• Conserved Conformational Dynamics Control PTP1B Enzymatic Activity

      Page, Rebecca; Marty, Micheal; Torgeson Pelletier, Kristiane; Chapman, Eli; Schwartz, Jacob (The University of Arizona., 2021)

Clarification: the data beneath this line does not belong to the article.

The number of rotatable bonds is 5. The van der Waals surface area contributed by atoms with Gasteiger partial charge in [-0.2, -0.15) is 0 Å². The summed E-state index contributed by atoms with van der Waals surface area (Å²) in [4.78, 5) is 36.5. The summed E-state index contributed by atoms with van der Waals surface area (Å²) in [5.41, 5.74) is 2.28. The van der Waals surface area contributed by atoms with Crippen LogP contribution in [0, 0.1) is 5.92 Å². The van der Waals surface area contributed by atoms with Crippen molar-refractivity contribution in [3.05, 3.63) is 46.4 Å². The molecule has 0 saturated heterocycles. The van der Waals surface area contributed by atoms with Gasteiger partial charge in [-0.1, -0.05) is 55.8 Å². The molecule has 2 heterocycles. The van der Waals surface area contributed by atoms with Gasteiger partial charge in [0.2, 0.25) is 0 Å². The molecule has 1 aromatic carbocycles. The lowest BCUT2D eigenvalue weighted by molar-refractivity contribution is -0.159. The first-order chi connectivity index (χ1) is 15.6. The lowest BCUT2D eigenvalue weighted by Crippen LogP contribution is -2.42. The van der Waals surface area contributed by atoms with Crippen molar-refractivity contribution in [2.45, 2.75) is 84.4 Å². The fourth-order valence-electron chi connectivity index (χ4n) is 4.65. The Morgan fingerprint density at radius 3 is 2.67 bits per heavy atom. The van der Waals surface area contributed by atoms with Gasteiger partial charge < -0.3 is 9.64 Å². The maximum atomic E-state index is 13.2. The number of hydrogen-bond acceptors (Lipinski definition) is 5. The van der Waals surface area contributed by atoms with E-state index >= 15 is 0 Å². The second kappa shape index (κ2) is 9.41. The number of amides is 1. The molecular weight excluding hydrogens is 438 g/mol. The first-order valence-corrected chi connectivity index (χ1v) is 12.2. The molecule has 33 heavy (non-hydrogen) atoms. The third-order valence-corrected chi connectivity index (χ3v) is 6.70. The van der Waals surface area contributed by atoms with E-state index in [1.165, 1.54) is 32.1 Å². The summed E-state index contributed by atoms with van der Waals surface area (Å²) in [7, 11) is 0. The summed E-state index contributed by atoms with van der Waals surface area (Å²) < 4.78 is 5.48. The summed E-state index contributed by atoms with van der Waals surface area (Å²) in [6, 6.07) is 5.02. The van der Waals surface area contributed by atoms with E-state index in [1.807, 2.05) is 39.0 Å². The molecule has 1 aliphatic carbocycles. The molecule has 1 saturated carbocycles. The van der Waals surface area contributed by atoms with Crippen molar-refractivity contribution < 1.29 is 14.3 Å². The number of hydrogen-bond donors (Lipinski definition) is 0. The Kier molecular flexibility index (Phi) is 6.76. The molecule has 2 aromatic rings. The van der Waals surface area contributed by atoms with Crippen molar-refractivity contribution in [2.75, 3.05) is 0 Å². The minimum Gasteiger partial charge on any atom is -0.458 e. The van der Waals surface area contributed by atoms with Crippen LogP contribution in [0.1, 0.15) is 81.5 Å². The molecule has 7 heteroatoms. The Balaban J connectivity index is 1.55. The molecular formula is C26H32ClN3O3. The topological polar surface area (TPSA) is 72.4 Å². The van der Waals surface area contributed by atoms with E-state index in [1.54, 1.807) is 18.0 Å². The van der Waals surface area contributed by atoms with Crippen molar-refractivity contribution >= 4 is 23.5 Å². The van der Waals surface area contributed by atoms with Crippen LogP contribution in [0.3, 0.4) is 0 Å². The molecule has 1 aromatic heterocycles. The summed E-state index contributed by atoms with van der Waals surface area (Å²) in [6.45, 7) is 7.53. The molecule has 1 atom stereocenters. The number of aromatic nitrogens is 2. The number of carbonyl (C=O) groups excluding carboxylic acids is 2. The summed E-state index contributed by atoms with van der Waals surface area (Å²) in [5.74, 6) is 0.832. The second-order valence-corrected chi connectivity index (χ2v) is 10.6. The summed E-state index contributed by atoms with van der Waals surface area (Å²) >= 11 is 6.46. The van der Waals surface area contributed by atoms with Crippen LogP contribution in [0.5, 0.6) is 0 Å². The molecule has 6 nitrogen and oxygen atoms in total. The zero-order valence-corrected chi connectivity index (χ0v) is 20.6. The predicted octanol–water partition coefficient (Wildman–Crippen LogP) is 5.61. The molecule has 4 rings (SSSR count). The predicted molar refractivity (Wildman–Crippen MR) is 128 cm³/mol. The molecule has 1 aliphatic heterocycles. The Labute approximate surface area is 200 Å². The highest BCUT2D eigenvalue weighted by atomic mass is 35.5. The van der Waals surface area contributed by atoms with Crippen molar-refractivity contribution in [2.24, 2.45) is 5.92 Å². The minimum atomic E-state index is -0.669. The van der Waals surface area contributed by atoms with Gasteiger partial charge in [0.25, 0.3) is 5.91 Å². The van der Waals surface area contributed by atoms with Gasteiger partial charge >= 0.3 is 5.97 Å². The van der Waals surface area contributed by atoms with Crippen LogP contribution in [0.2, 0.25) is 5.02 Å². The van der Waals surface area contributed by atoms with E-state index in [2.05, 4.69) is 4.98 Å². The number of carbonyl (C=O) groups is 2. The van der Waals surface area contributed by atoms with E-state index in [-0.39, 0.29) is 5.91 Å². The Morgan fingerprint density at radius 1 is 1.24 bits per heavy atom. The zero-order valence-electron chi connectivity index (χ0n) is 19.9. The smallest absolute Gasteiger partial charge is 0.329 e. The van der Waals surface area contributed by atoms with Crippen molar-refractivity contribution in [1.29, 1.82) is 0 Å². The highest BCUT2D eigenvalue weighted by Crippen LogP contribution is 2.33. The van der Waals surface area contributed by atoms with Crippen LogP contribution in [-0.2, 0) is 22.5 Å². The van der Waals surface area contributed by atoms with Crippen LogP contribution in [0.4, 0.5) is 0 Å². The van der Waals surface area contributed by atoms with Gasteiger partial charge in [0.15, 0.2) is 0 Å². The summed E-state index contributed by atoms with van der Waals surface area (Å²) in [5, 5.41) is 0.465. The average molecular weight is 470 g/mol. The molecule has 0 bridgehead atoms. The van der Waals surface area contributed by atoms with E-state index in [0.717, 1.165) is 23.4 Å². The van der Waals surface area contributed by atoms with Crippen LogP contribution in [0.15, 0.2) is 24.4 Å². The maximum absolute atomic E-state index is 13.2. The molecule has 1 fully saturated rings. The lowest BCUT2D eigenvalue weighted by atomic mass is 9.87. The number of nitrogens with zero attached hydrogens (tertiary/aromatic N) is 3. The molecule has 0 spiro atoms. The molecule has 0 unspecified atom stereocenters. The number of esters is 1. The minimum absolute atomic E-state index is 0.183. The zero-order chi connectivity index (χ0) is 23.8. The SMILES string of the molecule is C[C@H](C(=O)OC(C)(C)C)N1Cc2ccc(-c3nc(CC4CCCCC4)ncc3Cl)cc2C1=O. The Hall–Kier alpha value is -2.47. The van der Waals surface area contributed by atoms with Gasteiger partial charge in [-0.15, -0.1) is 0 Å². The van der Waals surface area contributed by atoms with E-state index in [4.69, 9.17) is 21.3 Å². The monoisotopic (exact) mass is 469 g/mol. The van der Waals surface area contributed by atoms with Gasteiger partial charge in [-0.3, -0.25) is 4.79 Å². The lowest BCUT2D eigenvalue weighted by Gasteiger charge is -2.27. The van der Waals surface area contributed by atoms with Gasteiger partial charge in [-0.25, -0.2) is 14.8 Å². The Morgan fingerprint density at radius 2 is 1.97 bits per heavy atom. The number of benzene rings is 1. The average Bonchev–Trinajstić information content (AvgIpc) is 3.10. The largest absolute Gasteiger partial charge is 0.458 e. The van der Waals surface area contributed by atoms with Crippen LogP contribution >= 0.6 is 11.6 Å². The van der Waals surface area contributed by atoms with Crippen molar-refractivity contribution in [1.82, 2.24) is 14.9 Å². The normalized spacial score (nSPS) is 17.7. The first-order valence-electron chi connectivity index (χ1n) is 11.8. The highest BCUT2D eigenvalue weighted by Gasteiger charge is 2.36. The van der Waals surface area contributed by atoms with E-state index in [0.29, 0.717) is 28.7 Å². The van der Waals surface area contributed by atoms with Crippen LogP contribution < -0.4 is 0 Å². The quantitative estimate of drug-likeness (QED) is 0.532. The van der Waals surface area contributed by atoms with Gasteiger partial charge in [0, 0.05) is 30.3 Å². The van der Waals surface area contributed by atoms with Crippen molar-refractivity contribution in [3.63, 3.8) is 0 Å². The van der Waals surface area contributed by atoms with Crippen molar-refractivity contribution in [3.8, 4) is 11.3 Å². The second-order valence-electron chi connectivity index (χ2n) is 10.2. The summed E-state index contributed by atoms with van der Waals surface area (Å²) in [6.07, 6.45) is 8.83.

The long-accepted paradigm of biochemistry is that enzyme function depends on the three-dimensional (3D) structure. However, this paradigm is changing. Namely, the emerging view is that protein function also depends on intrinsic protein dynamics. Further, while sequence conservation is well-correlated with conservation of structure, it is unknown if sequence also conserves protein dynamics. To understand the role of dynamics, and its potential conservation, on enzyme function we studied Protein Tyrosine Phosphatase 1B (PTP1B), one of the most well-studied PTPs, as a model system. First, to establish a comprehensive understanding of PTP1B dynamics, we performed a full 13C methyl relaxation study of Ile, Leu and Val (ILV) residues of PTP1B. In combination with earlier published 15N experiments, these data provided a detailed understanding of PTP1B protein motions on different timescales allowing their influence on PTP1B function to be defined. Second, by applying co-evolutionary coupling analysis, we identified an evolutionarily conserved domain that controls PTP1B turnover. Through a combination of biochemical and biophysical techniques, our study shows that the increase in activity of PTP1B is solely achieved through a change in the underlying dynamics. These data demonstrate that within the sequence is conserved the information not only for structure but also dynamics which work together to optimize protein function. Further, our study shows that ED analysis provides valuable insights to improve the catalytic efficiency of enzymes far distant from the catalytic center as well as that it has the power to identify novel regulatory elements (therapeutic binding pockets) that can be leveraged for the control of enzymes.